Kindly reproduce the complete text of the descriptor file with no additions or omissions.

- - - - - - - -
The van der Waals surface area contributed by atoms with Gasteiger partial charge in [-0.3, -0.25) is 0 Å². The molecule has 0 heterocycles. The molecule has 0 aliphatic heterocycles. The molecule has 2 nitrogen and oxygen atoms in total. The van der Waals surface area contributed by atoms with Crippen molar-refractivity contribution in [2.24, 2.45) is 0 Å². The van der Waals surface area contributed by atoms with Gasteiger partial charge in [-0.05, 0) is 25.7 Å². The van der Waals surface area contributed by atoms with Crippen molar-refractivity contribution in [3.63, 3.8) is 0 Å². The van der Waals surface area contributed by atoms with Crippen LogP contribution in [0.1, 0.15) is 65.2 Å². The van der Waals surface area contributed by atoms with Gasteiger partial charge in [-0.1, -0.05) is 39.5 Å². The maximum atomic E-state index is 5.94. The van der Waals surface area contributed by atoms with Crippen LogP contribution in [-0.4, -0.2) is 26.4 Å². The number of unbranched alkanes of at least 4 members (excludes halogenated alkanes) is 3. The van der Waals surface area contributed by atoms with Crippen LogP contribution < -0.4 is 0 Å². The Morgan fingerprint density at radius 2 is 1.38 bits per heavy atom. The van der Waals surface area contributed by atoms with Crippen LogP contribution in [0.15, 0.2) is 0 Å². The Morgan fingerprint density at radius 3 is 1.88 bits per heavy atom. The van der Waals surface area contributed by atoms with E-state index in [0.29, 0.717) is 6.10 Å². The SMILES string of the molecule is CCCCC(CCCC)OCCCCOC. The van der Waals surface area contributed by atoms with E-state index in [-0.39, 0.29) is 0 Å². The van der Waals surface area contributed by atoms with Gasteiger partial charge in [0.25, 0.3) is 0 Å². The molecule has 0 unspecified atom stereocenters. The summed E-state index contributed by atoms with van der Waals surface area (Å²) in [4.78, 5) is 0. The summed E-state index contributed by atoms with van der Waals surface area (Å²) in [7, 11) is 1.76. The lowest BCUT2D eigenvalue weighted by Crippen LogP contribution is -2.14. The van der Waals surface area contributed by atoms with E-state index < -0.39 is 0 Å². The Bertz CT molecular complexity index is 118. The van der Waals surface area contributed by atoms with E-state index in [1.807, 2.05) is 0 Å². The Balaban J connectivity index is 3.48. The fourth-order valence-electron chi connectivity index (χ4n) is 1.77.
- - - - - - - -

The van der Waals surface area contributed by atoms with Gasteiger partial charge in [-0.3, -0.25) is 0 Å². The molecule has 0 heterocycles. The molecule has 0 aliphatic heterocycles. The molecule has 2 nitrogen and oxygen atoms in total. The van der Waals surface area contributed by atoms with Crippen molar-refractivity contribution in [2.24, 2.45) is 0 Å². The van der Waals surface area contributed by atoms with Gasteiger partial charge in [-0.05, 0) is 25.7 Å². The van der Waals surface area contributed by atoms with Crippen molar-refractivity contribution in [3.63, 3.8) is 0 Å². The van der Waals surface area contributed by atoms with Crippen LogP contribution in [0.1, 0.15) is 65.2 Å². The van der Waals surface area contributed by atoms with Gasteiger partial charge in [-0.1, -0.05) is 39.5 Å². The maximum atomic E-state index is 5.94. The van der Waals surface area contributed by atoms with Crippen LogP contribution in [-0.4, -0.2) is 26.4 Å². The number of unbranched alkanes of at least 4 members (excludes halogenated alkanes) is 3. The van der Waals surface area contributed by atoms with Crippen LogP contribution < -0.4 is 0 Å². The Morgan fingerprint density at radius 2 is 1.38 bits per heavy atom. The van der Waals surface area contributed by atoms with Crippen LogP contribution in [0.15, 0.2) is 0 Å². The Morgan fingerprint density at radius 3 is 1.88 bits per heavy atom. The van der Waals surface area contributed by atoms with E-state index in [0.29, 0.717) is 6.10 Å². The SMILES string of the molecule is CCCCC(CCCC)OCCCCOC. The van der Waals surface area contributed by atoms with E-state index in [-0.39, 0.29) is 0 Å². The van der Waals surface area contributed by atoms with Gasteiger partial charge in [0.25, 0.3) is 0 Å². The molecule has 0 unspecified atom stereocenters. The summed E-state index contributed by atoms with van der Waals surface area (Å²) in [4.78, 5) is 0. The summed E-state index contributed by atoms with van der Waals surface area (Å²) in [7, 11) is 1.76. The lowest BCUT2D eigenvalue weighted by Crippen LogP contribution is -2.14. The van der Waals surface area contributed by atoms with E-state index < -0.39 is 0 Å². The Bertz CT molecular complexity index is 118. The van der Waals surface area contributed by atoms with E-state index in [1.807, 2.05) is 0 Å². The Balaban J connectivity index is 3.48. The fourth-order valence-electron chi connectivity index (χ4n) is 1.77.